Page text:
Without testing there is no guarantee that fitting earmuffs to a completely different helmet, i.e. a helmet not tested as one of the supplementary combinations, will provide sufficient protection. The combination thus created will not have a valid CE mark. Users especially need to be aware that they cannot simply remove earmuffs from the approved helmet and attach them to a different helmet. Suppliers and manufacturers should be aware of this potential misuse by users and provide sufficient information (e.g. to select only earmuff helmet combinations that have been tested?) in the marking and information leaflet provided to wearers.
Any materials used in the manufacture of the device which will come into contact with the skin must be confirmed as being non-staining, and not likely to cause skin irritation, allergic reaction or any other adverse effect on health. The physical testing schedule is designed to replicate the day-to-day physical demands which will be put upon the hearing protection, and to ensure that the device is fit for purpose.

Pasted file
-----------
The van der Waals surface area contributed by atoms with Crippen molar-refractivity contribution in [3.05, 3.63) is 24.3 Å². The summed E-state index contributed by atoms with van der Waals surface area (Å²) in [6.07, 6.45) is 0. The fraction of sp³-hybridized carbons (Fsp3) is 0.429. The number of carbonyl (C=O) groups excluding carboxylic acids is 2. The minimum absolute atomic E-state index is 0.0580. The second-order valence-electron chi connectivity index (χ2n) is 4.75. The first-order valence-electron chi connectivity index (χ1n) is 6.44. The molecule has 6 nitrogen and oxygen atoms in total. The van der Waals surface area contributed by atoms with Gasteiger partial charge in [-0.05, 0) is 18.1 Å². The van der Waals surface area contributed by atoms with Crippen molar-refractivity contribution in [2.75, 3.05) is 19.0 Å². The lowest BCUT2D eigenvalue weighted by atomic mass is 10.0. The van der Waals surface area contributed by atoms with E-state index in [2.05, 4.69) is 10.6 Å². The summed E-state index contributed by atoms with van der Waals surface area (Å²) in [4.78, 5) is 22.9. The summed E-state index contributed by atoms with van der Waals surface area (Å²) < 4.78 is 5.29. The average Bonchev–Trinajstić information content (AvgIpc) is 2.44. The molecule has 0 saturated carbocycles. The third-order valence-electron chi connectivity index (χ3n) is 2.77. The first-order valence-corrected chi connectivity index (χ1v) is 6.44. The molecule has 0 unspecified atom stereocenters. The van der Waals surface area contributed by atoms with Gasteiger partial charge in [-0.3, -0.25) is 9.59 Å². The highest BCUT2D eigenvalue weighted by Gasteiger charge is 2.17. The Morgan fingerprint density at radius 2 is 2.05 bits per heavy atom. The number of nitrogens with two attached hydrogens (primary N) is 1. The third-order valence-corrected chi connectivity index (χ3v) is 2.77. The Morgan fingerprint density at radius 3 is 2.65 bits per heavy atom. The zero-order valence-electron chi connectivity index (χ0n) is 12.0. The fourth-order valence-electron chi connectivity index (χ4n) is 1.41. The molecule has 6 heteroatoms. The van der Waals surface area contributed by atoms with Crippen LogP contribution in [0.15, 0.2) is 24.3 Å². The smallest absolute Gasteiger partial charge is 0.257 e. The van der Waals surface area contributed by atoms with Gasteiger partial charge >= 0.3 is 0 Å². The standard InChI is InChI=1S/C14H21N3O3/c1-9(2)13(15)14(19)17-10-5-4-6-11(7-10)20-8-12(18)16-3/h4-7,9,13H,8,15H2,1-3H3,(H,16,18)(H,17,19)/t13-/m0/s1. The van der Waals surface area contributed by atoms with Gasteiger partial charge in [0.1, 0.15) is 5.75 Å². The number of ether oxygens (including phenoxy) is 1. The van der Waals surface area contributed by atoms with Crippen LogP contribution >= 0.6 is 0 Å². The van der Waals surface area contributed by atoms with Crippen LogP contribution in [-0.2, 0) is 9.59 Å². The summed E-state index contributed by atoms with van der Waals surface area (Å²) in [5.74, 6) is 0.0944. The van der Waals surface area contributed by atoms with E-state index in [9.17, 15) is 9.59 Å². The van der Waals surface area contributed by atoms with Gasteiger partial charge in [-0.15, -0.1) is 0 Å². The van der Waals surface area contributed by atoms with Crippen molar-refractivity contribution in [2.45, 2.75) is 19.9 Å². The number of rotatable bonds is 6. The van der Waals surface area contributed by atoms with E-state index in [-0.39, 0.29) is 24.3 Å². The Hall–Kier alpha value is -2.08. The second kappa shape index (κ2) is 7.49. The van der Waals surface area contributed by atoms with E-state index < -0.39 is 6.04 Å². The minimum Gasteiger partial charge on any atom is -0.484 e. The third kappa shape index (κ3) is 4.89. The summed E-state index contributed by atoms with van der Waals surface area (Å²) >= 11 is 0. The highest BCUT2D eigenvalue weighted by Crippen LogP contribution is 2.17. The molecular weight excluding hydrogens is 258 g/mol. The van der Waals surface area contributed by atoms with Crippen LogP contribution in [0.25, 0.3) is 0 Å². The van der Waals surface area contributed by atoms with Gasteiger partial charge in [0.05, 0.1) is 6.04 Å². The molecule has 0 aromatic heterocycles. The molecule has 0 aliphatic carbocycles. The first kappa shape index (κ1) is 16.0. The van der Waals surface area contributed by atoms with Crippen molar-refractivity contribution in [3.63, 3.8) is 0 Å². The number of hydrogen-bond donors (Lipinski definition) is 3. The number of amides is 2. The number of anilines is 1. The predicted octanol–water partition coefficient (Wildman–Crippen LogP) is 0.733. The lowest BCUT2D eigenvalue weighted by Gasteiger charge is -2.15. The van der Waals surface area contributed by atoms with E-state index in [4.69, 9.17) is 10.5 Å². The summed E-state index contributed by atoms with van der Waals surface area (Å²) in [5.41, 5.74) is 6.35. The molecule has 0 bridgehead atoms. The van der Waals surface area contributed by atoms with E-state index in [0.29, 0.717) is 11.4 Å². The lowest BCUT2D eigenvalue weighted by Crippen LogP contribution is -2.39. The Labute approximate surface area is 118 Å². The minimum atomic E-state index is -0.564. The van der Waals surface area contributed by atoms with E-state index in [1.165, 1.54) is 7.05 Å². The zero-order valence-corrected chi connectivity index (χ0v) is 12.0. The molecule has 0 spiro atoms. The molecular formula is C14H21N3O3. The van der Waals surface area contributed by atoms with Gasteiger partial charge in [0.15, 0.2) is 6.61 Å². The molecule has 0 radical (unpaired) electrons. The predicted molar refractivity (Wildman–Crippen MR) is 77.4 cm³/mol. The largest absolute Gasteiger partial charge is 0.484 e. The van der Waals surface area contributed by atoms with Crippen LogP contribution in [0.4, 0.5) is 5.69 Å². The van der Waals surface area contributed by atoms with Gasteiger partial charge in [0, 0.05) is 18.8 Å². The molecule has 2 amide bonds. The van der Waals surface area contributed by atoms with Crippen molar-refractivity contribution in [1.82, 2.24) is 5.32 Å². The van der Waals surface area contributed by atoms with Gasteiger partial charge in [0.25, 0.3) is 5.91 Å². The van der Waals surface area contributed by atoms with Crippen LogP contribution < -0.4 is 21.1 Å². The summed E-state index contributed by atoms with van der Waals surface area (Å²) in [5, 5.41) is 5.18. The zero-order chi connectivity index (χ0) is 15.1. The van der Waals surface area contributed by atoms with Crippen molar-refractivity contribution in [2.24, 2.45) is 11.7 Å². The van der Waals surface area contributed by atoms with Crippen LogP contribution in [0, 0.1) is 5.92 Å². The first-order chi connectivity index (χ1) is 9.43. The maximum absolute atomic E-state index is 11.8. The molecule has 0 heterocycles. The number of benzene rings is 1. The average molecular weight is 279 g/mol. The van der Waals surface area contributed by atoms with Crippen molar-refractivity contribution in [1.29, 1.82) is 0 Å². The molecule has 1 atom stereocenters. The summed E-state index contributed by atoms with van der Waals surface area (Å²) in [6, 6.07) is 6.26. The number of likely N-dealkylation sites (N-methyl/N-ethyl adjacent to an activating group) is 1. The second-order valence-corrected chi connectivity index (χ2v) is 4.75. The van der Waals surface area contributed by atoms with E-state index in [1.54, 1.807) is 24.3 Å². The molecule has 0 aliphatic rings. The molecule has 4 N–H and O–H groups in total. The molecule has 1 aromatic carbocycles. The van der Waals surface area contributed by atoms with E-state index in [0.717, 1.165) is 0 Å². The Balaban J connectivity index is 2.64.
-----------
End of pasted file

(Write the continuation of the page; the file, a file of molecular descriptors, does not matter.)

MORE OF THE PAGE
The type examination of PPE requires notified bodies to inspect the marking of the device and the information provided to wearers. This involves a review of the supplied user manuals and an examination of the final product to ensure that the correct markings are present, and that the required information is supplied to users, as specified in the relevant European standard. In the case of helmet mounted earmuffs tested according to EN 352-3:2002 the information should include the list of helmets that the earmuffs have been tested with and approved for use with.
Dave McKeown, SATRA
How SATRA can help?
SATRA has two Notified Bodies, one in the UK and another in the Irish Republic, and has a team of experts on hand to help you through
the process of the testing and type examination according to the requirements of the PPE Regulation. SATRA is also able to carry out the module C2 checks on samples from bulk production as specified in PPE regulation, or, alternatively, module D quality management system audits in the manufacturing facility.
Testing Hearing Protection Devices
An Article by Dave McKeown, SATRA